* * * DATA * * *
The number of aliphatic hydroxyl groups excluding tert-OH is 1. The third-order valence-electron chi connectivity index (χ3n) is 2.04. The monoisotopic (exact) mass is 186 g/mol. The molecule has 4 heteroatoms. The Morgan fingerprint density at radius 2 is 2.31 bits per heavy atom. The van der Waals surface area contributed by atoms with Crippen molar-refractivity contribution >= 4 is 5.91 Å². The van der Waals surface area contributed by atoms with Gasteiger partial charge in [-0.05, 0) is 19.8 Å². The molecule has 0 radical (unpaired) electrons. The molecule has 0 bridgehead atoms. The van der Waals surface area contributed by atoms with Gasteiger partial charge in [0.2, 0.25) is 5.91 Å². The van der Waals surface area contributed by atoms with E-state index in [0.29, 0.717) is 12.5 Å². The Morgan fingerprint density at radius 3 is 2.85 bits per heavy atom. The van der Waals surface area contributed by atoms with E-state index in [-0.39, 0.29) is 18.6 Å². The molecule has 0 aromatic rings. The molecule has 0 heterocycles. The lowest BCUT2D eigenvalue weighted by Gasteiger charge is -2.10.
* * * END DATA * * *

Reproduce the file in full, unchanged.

The number of aliphatic hydroxyl groups excluding tert-OH is 1. The third-order valence-electron chi connectivity index (χ3n) is 2.04. The monoisotopic (exact) mass is 186 g/mol. The molecule has 4 heteroatoms. The Morgan fingerprint density at radius 2 is 2.31 bits per heavy atom. The van der Waals surface area contributed by atoms with Crippen molar-refractivity contribution >= 4 is 5.91 Å². The van der Waals surface area contributed by atoms with Gasteiger partial charge in [-0.05, 0) is 19.8 Å². The molecule has 0 radical (unpaired) electrons. The molecule has 0 bridgehead atoms. The van der Waals surface area contributed by atoms with Gasteiger partial charge in [0.2, 0.25) is 5.91 Å². The van der Waals surface area contributed by atoms with E-state index in [0.29, 0.717) is 12.5 Å². The Morgan fingerprint density at radius 3 is 2.85 bits per heavy atom. The van der Waals surface area contributed by atoms with E-state index in [-0.39, 0.29) is 18.6 Å². The molecule has 0 aromatic rings. The molecule has 0 heterocycles. The lowest BCUT2D eigenvalue weighted by Gasteiger charge is -2.10.